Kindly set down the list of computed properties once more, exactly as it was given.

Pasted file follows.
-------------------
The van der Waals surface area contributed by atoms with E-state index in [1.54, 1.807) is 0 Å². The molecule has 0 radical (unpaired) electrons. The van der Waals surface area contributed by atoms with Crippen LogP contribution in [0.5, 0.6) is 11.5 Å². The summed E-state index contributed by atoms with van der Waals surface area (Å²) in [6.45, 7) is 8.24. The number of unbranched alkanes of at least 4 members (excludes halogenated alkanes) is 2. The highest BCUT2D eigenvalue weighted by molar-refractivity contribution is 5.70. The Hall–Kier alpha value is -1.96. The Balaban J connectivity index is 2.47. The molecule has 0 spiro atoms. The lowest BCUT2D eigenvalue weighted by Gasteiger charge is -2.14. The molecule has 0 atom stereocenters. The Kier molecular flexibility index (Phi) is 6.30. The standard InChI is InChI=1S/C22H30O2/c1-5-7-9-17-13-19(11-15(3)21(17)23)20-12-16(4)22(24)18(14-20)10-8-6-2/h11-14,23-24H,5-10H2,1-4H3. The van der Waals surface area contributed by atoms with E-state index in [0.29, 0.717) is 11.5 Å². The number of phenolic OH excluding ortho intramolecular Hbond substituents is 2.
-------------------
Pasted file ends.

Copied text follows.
The van der Waals surface area contributed by atoms with E-state index in [1.54, 1.807) is 0 Å². The molecule has 0 radical (unpaired) electrons. The van der Waals surface area contributed by atoms with Crippen LogP contribution in [0.5, 0.6) is 11.5 Å². The summed E-state index contributed by atoms with van der Waals surface area (Å²) in [6.45, 7) is 8.24. The number of unbranched alkanes of at least 4 members (excludes halogenated alkanes) is 2. The highest BCUT2D eigenvalue weighted by molar-refractivity contribution is 5.70. The Hall–Kier alpha value is -1.96. The Balaban J connectivity index is 2.47. The molecule has 0 spiro atoms. The lowest BCUT2D eigenvalue weighted by Gasteiger charge is -2.14. The molecule has 0 atom stereocenters. The Kier molecular flexibility index (Phi) is 6.30. The standard InChI is InChI=1S/C22H30O2/c1-5-7-9-17-13-19(11-15(3)21(17)23)20-12-16(4)22(24)18(14-20)10-8-6-2/h11-14,23-24H,5-10H2,1-4H3. The van der Waals surface area contributed by atoms with E-state index in [0.29, 0.717) is 11.5 Å². The number of phenolic OH excluding ortho intramolecular Hbond substituents is 2.